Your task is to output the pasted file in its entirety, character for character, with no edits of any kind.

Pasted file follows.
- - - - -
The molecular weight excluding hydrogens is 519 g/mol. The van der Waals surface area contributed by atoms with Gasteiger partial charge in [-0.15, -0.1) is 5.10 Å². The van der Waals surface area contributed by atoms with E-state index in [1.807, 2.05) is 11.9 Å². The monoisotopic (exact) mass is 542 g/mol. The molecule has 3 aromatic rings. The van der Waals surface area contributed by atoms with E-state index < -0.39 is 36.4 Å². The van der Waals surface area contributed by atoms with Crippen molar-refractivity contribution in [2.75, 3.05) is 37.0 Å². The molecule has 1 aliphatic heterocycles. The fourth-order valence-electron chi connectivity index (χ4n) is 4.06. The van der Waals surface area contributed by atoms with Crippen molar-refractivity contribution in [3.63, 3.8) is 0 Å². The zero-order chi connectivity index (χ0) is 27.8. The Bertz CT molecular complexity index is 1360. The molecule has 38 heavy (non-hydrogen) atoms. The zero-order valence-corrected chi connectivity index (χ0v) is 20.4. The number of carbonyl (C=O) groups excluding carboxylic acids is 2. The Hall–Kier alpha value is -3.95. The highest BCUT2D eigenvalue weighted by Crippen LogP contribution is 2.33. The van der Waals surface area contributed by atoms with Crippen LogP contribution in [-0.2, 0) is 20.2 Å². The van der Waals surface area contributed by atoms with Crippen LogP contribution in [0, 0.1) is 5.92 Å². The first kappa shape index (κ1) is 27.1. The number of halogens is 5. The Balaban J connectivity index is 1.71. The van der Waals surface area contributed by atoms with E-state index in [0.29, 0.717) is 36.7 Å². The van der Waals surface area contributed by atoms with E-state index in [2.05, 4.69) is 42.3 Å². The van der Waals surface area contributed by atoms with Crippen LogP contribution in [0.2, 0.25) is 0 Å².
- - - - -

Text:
The molecular weight excluding hydrogens is 519 g/mol. The van der Waals surface area contributed by atoms with Gasteiger partial charge in [-0.15, -0.1) is 5.10 Å². The van der Waals surface area contributed by atoms with E-state index in [1.807, 2.05) is 11.9 Å². The monoisotopic (exact) mass is 542 g/mol. The molecule has 3 aromatic rings. The van der Waals surface area contributed by atoms with E-state index < -0.39 is 36.4 Å². The van der Waals surface area contributed by atoms with Crippen molar-refractivity contribution in [2.75, 3.05) is 37.0 Å². The molecule has 1 aliphatic heterocycles. The fourth-order valence-electron chi connectivity index (χ4n) is 4.06. The van der Waals surface area contributed by atoms with Crippen molar-refractivity contribution in [3.63, 3.8) is 0 Å². The zero-order chi connectivity index (χ0) is 27.8. The Bertz CT molecular complexity index is 1360. The molecule has 38 heavy (non-hydrogen) atoms. The zero-order valence-corrected chi connectivity index (χ0v) is 20.4. The number of carbonyl (C=O) groups excluding carboxylic acids is 2. The Hall–Kier alpha value is -3.95. The highest BCUT2D eigenvalue weighted by Crippen LogP contribution is 2.33. The van der Waals surface area contributed by atoms with Crippen LogP contribution in [-0.2, 0) is 20.2 Å². The van der Waals surface area contributed by atoms with Crippen LogP contribution in [0, 0.1) is 5.92 Å². The first kappa shape index (κ1) is 27.1. The number of halogens is 5. The Balaban J connectivity index is 1.71. The van der Waals surface area contributed by atoms with E-state index in [0.29, 0.717) is 36.7 Å². The van der Waals surface area contributed by atoms with E-state index in [2.05, 4.69) is 42.3 Å². The van der Waals surface area contributed by atoms with Crippen LogP contribution in [0.2, 0.25) is 0 Å².